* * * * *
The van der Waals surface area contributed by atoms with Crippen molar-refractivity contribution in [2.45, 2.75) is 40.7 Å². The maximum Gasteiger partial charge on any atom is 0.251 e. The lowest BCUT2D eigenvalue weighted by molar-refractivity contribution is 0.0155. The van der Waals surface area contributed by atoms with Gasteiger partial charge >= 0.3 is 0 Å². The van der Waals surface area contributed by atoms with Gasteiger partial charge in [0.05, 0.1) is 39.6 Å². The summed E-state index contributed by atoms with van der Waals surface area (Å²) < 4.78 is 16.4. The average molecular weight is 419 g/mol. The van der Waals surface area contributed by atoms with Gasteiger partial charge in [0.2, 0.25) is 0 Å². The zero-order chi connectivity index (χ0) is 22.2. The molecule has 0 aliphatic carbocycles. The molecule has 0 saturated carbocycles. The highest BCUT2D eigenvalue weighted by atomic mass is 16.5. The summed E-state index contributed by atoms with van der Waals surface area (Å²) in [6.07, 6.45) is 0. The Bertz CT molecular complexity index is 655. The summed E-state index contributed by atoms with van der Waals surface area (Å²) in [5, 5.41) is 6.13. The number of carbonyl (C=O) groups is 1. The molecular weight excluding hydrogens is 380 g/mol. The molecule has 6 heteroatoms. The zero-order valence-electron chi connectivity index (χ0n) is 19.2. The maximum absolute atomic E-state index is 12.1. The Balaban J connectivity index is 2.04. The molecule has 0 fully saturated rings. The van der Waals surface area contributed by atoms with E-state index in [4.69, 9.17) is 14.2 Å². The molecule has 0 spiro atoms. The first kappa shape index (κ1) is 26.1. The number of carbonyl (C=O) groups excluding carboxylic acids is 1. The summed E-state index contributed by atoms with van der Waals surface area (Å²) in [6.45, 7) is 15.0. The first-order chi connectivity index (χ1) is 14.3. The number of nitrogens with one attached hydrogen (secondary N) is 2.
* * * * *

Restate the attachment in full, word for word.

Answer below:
The van der Waals surface area contributed by atoms with Crippen molar-refractivity contribution in [2.45, 2.75) is 40.7 Å². The maximum Gasteiger partial charge on any atom is 0.251 e. The lowest BCUT2D eigenvalue weighted by molar-refractivity contribution is 0.0155. The van der Waals surface area contributed by atoms with Gasteiger partial charge >= 0.3 is 0 Å². The van der Waals surface area contributed by atoms with Gasteiger partial charge in [0.05, 0.1) is 39.6 Å². The summed E-state index contributed by atoms with van der Waals surface area (Å²) < 4.78 is 16.4. The average molecular weight is 419 g/mol. The van der Waals surface area contributed by atoms with Gasteiger partial charge in [0.2, 0.25) is 0 Å². The zero-order chi connectivity index (χ0) is 22.2. The molecule has 0 aliphatic carbocycles. The molecule has 0 saturated carbocycles. The highest BCUT2D eigenvalue weighted by atomic mass is 16.5. The summed E-state index contributed by atoms with van der Waals surface area (Å²) in [6.07, 6.45) is 0. The Bertz CT molecular complexity index is 655. The summed E-state index contributed by atoms with van der Waals surface area (Å²) in [5, 5.41) is 6.13. The number of carbonyl (C=O) groups is 1. The molecular weight excluding hydrogens is 380 g/mol. The molecule has 6 heteroatoms. The zero-order valence-electron chi connectivity index (χ0n) is 19.2. The maximum absolute atomic E-state index is 12.1. The Balaban J connectivity index is 2.04. The molecule has 0 fully saturated rings. The van der Waals surface area contributed by atoms with E-state index in [4.69, 9.17) is 14.2 Å². The molecule has 0 spiro atoms. The first kappa shape index (κ1) is 26.1. The number of carbonyl (C=O) groups excluding carboxylic acids is 1. The summed E-state index contributed by atoms with van der Waals surface area (Å²) in [6.45, 7) is 15.0. The first-order chi connectivity index (χ1) is 14.3. The number of nitrogens with one attached hydrogen (secondary N) is 2.